This might come as a shock to anyone who isn't a Washington insider: the big, broad financial reform bill will actually increase the presence of lobbyists on Capital Hill going forward. The New York Times reports that the lobbyists are already starting to swarm. Whenever Congress has more to say about business, firms have more to say to Washington. But the financial reform bill provides the industry even more reason to try to sway regulators than most other legislative efforts.
Here's the Times on the influx:
Nearly 150 lobbyists registered since last year used to work in the executive branch at financial agencies, from lawyers for the Securities and Exchange Commission to Federal Reserve bankers, according to data analyzed for The New York Times by the Center for Responsive Politics, a nonpartisan research group.
In addition, dozens of former lawyers for the government, who are not registered as lobbyists, are now scouring the financial regulations on behalf of corporate clients.
It goes on to say that, even though the legislation has been signed into law, firms are continuing to aggressively hire more lobbyists. As mentioned, this is normal. Whenever businesses are stricken with additional regulatory measures, they have new reason to enhance their presence in Washington, as a means to try to influence both lawmakers and regulators.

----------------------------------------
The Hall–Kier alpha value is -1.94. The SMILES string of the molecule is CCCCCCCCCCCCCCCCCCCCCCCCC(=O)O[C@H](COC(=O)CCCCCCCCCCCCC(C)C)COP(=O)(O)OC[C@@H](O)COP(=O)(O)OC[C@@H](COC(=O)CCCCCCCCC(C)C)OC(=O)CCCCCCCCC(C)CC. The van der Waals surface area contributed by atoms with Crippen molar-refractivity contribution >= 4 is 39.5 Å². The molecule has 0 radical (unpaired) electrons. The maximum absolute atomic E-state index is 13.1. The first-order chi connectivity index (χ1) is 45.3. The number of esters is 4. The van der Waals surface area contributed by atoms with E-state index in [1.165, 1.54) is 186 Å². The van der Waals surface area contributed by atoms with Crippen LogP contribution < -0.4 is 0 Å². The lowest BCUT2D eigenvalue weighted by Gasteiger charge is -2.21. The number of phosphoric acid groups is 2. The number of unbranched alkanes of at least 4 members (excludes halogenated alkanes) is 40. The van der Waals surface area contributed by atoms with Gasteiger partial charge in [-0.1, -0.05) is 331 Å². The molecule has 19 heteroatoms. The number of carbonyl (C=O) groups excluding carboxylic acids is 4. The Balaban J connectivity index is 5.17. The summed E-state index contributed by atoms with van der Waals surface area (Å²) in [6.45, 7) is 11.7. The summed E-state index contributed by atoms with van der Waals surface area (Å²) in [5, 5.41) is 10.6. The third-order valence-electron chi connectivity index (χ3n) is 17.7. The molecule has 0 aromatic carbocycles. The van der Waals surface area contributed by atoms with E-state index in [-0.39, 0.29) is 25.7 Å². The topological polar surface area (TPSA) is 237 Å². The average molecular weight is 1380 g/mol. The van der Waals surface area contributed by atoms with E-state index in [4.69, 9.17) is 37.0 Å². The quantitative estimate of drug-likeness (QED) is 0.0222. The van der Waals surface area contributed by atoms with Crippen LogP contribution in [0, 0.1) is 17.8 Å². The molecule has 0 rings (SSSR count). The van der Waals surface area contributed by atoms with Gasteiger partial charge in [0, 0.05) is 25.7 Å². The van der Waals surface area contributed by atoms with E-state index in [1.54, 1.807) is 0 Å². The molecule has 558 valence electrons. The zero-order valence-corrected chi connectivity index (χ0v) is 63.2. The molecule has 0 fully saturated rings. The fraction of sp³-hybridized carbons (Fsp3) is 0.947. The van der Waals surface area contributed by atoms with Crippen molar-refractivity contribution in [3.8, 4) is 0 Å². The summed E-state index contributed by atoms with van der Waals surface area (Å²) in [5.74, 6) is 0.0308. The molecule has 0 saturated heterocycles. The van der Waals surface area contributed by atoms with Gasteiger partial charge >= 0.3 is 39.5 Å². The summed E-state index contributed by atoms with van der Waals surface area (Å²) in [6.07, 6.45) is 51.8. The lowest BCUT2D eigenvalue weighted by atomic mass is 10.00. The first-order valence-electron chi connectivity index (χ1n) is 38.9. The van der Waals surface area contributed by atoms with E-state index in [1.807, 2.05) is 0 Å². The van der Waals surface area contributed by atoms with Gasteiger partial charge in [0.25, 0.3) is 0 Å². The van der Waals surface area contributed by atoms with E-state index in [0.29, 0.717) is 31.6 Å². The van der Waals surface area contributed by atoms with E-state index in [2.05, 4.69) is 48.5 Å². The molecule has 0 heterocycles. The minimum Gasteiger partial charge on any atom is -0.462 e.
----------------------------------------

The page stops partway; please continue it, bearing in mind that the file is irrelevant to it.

But in this case, the new bill left even more decisions than usual up to regulators and future rulemaking. The Times explains a little of this:
Federal agencies will decide the details of at least 243 financial rules and conduct 67 studies, according to an assessment by the Davis Polk law firm.
How will the agencies decide how to hash out the details for all those new rules? Of course, they will consult with those who understand and care about the issues. The financial industry fits that description better than anyone, which means lobbyists will have the opportunity to weigh in. Regulators will also need experts to consult with as they conduct the many studies the Dodd-Frank bill requires. Again, the lobbyists will be happy to help.
Whether or not this is good or bad obviously depends on your perspective. If you believe that the business community will work to institute rules that are best for the overall economy, then the presence of more lobbyists would be better than Congress using its relatively weak understanding of finance to provide more concrete rules to regulators. If you think that financial firms will merely work to pad their own pockets at the cost of the average American, then you might be suspicious of the lobbyists' influence.
In this case, however, the members of Congress must have understood their limits and preferred the aggressive input of the financial industry. Otherwise, they wouldn't have provided regulators with so much discretion. They had to know that heavier lobbying would result.